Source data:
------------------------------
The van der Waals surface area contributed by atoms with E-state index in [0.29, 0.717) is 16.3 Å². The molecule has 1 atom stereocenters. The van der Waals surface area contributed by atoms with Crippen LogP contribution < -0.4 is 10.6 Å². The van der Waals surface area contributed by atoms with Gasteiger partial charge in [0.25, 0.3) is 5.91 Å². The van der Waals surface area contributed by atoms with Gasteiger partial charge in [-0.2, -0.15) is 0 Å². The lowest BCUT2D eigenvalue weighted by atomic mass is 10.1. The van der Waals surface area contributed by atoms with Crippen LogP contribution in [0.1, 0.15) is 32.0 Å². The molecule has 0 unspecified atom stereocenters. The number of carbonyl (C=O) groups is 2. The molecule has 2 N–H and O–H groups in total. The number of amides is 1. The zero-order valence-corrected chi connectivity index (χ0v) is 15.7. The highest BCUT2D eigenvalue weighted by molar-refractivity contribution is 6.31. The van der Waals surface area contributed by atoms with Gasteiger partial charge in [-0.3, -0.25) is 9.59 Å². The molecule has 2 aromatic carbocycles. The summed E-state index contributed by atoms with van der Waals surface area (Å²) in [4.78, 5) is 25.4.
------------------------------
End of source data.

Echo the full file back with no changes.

The van der Waals surface area contributed by atoms with E-state index in [0.29, 0.717) is 16.3 Å². The molecule has 1 atom stereocenters. The van der Waals surface area contributed by atoms with Crippen LogP contribution < -0.4 is 10.6 Å². The van der Waals surface area contributed by atoms with Gasteiger partial charge in [0.25, 0.3) is 5.91 Å². The van der Waals surface area contributed by atoms with Gasteiger partial charge in [-0.2, -0.15) is 0 Å². The lowest BCUT2D eigenvalue weighted by atomic mass is 10.1. The van der Waals surface area contributed by atoms with Crippen LogP contribution in [0.1, 0.15) is 32.0 Å². The molecule has 0 unspecified atom stereocenters. The number of carbonyl (C=O) groups is 2. The molecule has 2 N–H and O–H groups in total. The number of amides is 1. The zero-order valence-corrected chi connectivity index (χ0v) is 15.7. The highest BCUT2D eigenvalue weighted by molar-refractivity contribution is 6.31. The van der Waals surface area contributed by atoms with Gasteiger partial charge in [-0.3, -0.25) is 9.59 Å². The molecule has 2 aromatic carbocycles. The summed E-state index contributed by atoms with van der Waals surface area (Å²) in [4.78, 5) is 25.4.